A Brace from the Gods

5 Min Read

Outdoor folk are often prone to live in a world of mythological fantasy. The magical rod and reel combo, the immortal rifle and shotgun, or the most protective and powerful apparel become the subjects of their own hunting and fishing tales. Nowhere is this truth more evident than in the mystical lore of hunting dogs.

In our fledgling years of guiding hunts, I had imagined not one but two dogs. A legendary brace of pointing and retrieving machines whose glowing ghostly white hue would be seen holding staunch from a mile off. Not only would these mythical beasts perform epic feats in the field, but they would also fulfill the role of family pets as they lounged on the front porch casting their eyes into the bucolic landscape and awaiting their master à-la Odysseus’s faithful Argos.

Oh, what folly…

We started with a single pointer named Patch that belonged to my partner, Colonel. It was a wide running bitch that would burn the wind, but it soon became apparent that if we were to keep guiding hunts, a brace of dogs that would range a bit closer was needed. So, when the opportunity came to take in a couple of dogs from owners who knew their pets needed to be in a place where their dogs would be happy doing what was bred into them to do…I jumped at it.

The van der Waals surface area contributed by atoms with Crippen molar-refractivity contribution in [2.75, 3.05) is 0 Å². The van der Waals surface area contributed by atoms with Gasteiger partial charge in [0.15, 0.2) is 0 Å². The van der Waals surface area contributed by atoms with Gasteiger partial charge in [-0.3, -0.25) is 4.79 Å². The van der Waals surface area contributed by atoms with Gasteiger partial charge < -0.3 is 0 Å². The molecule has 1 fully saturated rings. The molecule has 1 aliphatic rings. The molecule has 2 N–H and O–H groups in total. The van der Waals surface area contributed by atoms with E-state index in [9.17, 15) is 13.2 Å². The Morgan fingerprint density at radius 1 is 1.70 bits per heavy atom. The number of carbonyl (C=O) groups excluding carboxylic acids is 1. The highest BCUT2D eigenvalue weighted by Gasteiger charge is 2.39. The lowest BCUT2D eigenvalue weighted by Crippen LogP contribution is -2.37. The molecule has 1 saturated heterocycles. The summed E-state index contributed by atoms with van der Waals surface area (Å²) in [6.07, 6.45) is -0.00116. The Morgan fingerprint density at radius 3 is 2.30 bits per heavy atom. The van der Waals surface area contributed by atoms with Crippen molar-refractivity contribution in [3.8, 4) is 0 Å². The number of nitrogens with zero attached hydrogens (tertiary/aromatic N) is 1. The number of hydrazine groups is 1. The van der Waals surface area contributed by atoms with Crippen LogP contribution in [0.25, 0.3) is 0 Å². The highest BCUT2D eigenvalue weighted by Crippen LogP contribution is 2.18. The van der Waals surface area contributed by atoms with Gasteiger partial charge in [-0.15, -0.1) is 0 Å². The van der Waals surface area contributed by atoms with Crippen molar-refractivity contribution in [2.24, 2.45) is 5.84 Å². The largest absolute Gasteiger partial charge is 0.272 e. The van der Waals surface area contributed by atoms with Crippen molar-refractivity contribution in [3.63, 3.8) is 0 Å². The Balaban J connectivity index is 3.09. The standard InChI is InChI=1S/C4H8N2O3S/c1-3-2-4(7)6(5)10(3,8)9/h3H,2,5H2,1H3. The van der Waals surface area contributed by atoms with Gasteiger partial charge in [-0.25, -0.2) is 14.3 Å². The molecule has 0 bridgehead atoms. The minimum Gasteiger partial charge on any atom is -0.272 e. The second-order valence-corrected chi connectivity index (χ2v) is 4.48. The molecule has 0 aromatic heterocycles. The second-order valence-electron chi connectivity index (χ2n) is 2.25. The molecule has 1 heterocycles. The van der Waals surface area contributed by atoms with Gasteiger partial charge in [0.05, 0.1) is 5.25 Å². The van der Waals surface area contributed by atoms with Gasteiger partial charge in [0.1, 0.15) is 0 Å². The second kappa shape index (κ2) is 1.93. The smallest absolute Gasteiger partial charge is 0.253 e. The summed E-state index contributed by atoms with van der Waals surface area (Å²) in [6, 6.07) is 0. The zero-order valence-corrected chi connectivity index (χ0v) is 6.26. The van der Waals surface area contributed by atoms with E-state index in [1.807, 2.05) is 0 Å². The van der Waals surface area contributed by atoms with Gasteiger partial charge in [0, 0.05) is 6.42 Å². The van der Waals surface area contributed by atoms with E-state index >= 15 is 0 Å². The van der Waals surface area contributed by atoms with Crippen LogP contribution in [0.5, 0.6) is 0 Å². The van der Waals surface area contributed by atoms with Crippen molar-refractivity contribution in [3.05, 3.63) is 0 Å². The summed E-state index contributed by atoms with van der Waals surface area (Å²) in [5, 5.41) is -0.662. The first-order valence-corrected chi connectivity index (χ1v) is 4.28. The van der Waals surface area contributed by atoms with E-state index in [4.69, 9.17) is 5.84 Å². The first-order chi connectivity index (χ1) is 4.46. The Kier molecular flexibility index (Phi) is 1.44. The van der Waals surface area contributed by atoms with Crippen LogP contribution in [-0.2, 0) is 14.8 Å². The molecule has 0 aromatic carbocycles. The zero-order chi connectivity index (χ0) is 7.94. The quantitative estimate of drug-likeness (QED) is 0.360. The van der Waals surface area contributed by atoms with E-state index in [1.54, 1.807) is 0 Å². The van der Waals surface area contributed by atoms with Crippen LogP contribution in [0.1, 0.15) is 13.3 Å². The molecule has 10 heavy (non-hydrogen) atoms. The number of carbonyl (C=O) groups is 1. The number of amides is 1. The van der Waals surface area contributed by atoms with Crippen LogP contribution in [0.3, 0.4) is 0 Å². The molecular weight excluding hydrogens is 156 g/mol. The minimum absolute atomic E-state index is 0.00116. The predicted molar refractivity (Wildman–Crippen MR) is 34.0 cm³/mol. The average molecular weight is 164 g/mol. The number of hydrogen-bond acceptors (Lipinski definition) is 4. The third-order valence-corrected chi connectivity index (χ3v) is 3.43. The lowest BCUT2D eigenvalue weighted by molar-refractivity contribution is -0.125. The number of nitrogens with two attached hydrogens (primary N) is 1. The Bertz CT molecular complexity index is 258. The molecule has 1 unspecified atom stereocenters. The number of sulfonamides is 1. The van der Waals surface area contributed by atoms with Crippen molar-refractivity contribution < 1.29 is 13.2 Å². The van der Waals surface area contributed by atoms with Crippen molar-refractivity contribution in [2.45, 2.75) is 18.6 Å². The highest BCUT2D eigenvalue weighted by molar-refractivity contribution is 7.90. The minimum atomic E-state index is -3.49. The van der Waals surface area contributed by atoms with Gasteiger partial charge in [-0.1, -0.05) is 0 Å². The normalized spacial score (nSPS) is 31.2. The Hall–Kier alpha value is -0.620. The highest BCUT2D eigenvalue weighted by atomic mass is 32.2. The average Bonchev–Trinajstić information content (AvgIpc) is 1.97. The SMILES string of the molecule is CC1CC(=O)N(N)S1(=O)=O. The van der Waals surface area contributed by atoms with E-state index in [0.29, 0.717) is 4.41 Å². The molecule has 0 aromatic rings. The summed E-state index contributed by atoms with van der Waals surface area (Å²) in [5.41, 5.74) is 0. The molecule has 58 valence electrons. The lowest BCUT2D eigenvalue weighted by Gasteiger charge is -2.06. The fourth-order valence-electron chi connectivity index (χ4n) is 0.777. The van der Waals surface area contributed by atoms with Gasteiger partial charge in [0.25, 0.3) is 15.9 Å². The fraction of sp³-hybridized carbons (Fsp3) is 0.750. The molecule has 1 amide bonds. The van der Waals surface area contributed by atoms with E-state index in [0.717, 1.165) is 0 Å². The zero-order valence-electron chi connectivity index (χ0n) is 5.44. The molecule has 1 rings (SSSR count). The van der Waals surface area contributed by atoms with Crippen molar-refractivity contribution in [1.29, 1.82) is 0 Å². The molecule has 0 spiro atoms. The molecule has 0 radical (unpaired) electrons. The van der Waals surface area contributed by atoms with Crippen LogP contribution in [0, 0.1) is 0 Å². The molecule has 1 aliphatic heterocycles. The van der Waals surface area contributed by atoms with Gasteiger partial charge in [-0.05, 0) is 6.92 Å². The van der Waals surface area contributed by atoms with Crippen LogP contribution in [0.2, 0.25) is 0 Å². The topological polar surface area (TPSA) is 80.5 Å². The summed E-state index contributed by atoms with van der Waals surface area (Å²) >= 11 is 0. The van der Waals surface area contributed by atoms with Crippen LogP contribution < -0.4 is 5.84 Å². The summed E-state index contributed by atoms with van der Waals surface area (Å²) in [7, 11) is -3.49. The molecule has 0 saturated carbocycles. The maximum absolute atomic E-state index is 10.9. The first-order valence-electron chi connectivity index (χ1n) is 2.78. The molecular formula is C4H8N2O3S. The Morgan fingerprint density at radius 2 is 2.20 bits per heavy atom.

The first came from a friend of a friend who lived in town; a Hungarian Vizsla named Amos that looked more like a Redbone Coon Hound than a bird dog and whose name my four-year-old daughter botched with the moniker “Anus.” The second from a man who would become a dear friend and mentor to me; a solid liver colored German Shorthaired Pointer named Cat.

That’s right… a dog… named “Cat.”

Both were tremendous in the field: pointing, backing, and retrieving. But they were not the dogs of my dreams. Their red and liver color made them hard to see in the field. As for family pets they were more like a creepy uncle and neurotic aunt. When having a beer with clients after a hunt it was customary for Amos to bury his muzzle into a hunter’s crotch and then growl in protest as I took him by the collar to separate him from the poor fella’s nethers. Cat would push against a person’s leg looking for a pet and then snap at the hand that pet her.

I let them both run loose thinking that at some point they would understand their place in our family dynamic. It was a vision marred by hubris and soon took a turn.

Not only were we in the middle of building a livelihood in the middle of nowhere but also a house. Coming home one evening after teaching a late afternoon class at the community college, I noticed random tools and worksite fodder like blocks of 2 x 4’s strewn about the would-be front yard of our new house that was in mid-construction. A shovel here, a five-gallon bucket there, and several half full Gatorade bottles seemed to spring up in a path from the house site to the shop building where my little family had been living.

The crew had gone home for the day and only our builder remained. He was leaning against his truck waiting for me like an old school principal who needed to “speak” with the class clown.